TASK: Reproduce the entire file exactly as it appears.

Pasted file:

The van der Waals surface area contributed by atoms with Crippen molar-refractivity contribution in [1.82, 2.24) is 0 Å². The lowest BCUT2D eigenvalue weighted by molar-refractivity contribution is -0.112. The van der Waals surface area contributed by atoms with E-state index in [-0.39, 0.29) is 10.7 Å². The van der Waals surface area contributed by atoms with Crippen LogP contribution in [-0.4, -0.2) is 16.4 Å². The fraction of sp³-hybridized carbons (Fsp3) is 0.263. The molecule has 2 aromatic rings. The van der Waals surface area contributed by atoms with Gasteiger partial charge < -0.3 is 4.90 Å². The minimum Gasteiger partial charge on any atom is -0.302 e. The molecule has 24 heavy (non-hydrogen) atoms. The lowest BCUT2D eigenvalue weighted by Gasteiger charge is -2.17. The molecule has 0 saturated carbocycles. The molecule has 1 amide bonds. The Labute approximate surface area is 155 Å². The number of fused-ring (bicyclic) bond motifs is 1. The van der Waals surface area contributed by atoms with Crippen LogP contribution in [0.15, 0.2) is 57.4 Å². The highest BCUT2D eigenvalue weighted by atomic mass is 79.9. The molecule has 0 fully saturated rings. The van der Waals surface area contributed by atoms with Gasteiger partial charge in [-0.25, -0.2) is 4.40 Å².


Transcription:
The van der Waals surface area contributed by atoms with Crippen molar-refractivity contribution in [1.82, 2.24) is 0 Å². The lowest BCUT2D eigenvalue weighted by molar-refractivity contribution is -0.112. The van der Waals surface area contributed by atoms with E-state index in [-0.39, 0.29) is 10.7 Å². The van der Waals surface area contributed by atoms with Crippen LogP contribution in [-0.4, -0.2) is 16.4 Å². The fraction of sp³-hybridized carbons (Fsp3) is 0.263. The molecule has 2 aromatic rings. The van der Waals surface area contributed by atoms with Gasteiger partial charge < -0.3 is 4.90 Å². The minimum Gasteiger partial charge on any atom is -0.302 e. The molecule has 24 heavy (non-hydrogen) atoms. The lowest BCUT2D eigenvalue weighted by Gasteiger charge is -2.17. The molecule has 0 saturated carbocycles. The molecule has 1 amide bonds. The Labute approximate surface area is 155 Å². The number of fused-ring (bicyclic) bond motifs is 1. The van der Waals surface area contributed by atoms with Crippen LogP contribution in [0.15, 0.2) is 57.4 Å². The highest BCUT2D eigenvalue weighted by atomic mass is 79.9. The molecule has 0 fully saturated rings. The van der Waals surface area contributed by atoms with Gasteiger partial charge in [-0.25, -0.2) is 4.40 Å².